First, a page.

Report shows lockdown shift to home cooking but change still needed
The Food Standards Scotland have published a new report revealing the impact of COVID-19 on food and drink retail purchasing in Scotland between January and July 2020.
Data confirmed that more home cooking and meal ingredients were purchased including sweet and savoury cooking ingredients, canned goods, dried pasta, rice and pulses during lockdown. This directly corresponds with results from the recently published FSS COVID-19 tracker which showed that in May, 40% of people reported cooking from scratch more often compared to before lockdown. Encouragingly, 29% also reported eating healthy meals more often which aligns with the increased amount of vegetables we bought over lockdown.
However, the data showed that more biscuits, confectionery and crisps were bought during this time. This is supported by results from the COVID-19 tracker which showed that in May, 44% of people reported snacking on cakes, biscuits, confectionery and savoury snacks more often than before lockdown.
This strong uptick in retail purchases was sustained throughout lockdown when most restaurants and cafes were closed.
FSS’s Chief Executive, Geoff Ogle, said:
“Scotland’s battle with overweight and obesity has been brought into sharp focus by the pandemic, as poor diet is a contributory factor to increased risk of poorer health outcomes from COVID-19. This is in addition to the well-established links between poor diet, obesity and coronary heart disease, Type 2 diabetes, stroke and some cancers.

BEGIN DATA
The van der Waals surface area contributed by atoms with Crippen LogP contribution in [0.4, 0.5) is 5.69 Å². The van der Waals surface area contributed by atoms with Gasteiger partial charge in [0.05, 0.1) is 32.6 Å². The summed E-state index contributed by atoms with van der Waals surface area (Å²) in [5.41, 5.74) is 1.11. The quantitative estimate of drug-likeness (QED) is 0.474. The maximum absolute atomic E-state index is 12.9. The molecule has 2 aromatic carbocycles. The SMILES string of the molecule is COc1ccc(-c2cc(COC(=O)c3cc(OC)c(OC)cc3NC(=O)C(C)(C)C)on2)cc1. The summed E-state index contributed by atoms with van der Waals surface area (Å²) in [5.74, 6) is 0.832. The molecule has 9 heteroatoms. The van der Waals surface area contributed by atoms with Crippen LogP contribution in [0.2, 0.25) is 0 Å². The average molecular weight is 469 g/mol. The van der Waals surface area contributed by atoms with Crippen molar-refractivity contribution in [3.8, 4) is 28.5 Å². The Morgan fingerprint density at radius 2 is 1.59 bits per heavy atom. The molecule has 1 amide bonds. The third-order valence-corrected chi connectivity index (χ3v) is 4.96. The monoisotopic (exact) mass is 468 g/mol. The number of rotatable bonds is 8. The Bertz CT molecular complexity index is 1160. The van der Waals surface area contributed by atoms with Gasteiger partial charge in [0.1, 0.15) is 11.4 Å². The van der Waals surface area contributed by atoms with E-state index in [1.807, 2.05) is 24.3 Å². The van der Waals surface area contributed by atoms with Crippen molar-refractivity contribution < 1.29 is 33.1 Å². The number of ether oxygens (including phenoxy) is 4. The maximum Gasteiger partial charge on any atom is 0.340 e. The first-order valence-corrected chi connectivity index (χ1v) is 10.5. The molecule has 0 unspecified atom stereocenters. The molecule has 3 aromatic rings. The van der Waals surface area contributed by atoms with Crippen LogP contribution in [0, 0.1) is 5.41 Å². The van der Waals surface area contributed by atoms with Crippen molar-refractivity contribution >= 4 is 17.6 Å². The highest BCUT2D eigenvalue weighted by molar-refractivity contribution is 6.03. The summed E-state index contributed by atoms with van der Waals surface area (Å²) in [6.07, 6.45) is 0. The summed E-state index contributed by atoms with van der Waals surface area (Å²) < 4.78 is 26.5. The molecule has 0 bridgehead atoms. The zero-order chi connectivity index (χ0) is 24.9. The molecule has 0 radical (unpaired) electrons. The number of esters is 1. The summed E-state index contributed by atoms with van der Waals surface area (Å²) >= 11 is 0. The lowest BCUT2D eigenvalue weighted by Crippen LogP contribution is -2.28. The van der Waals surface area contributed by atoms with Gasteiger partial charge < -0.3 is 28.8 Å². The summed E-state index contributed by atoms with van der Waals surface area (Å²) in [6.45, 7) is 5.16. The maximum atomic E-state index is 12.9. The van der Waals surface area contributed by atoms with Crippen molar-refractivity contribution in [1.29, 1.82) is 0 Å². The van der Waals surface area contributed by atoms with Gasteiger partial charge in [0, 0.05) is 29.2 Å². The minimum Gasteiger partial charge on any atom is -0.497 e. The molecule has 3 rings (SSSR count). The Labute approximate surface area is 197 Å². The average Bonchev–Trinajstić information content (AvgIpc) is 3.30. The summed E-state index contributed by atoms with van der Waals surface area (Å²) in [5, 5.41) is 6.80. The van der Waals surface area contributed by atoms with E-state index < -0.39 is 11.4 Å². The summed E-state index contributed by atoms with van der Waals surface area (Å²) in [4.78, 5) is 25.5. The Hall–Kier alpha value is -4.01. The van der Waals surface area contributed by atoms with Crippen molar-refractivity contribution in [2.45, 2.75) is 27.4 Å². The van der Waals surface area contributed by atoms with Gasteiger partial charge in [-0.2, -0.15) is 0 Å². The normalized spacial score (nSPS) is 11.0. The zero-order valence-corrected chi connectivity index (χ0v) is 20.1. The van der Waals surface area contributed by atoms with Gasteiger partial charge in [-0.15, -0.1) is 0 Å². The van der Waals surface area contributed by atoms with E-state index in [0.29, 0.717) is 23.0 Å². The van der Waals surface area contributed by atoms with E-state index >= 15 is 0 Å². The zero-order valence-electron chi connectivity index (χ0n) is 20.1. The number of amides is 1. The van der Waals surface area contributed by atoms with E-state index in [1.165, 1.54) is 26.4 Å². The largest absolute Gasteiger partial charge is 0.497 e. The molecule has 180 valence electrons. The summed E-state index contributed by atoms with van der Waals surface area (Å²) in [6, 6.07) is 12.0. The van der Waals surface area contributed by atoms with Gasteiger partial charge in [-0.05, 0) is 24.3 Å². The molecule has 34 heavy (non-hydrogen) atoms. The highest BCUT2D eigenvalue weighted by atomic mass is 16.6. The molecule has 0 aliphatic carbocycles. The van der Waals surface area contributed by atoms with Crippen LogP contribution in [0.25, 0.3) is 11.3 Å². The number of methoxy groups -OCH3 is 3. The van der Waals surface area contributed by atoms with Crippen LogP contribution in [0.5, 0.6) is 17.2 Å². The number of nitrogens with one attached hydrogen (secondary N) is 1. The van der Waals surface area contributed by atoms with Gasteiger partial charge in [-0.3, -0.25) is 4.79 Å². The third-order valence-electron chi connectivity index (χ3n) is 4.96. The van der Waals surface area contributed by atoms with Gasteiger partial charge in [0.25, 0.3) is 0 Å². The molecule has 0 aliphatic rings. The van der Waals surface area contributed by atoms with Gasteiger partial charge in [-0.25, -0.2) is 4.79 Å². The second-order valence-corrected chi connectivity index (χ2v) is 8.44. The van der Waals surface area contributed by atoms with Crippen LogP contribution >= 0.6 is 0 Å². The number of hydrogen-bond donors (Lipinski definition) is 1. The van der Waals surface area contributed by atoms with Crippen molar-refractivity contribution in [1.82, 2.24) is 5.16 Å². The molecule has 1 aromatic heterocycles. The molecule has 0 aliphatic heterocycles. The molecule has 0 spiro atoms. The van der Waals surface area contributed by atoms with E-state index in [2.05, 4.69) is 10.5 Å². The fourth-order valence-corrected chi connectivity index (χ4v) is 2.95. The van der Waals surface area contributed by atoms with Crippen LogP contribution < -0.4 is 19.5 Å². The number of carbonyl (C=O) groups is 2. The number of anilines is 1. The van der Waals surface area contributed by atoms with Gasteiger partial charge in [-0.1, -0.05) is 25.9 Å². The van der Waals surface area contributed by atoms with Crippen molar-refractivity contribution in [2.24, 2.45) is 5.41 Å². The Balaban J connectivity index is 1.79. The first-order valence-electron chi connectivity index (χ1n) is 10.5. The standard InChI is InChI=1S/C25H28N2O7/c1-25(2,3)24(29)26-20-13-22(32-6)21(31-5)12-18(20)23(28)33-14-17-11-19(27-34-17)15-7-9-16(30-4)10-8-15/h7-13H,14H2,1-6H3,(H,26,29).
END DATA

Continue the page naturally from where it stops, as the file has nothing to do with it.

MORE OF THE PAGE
“The increase in vegetable and home cooking ingredients purchased is encouraging, with people reporting that they were cooking more from scratch.
“We need both government and industry to build on these encouraging findings.
“We all deserve an occasional treat and unhealthy snacks can be hard to resist, especially now, but we shouldn’t forget that these types of foods are not needed in our diet. We have seen through the increased purchase of fruit and veg that habit changes are possible even in these tricky times. Cutting back on discretionary foods and building on the shift we have seen around purchase of more fruit and veg would help improve the balance of our diet and lead to better consequential health outcomes.
“As we move through the pandemic, it is essential to assess positive shifts in behaviour so Food Standards Scotland will continue to play its part to ensure people in Scotland have healthier diets. We will collaborate with consumers, government, the food and drink industry and other partners to improve diet in Scotland, move towards healthier living, and sustain that improvement going forward.”
For more information visit: https://www.foodstandards.gov.scot/news-and-alerts/report-shows-lockdown-shift-to-home-cooking-but-change-still-needed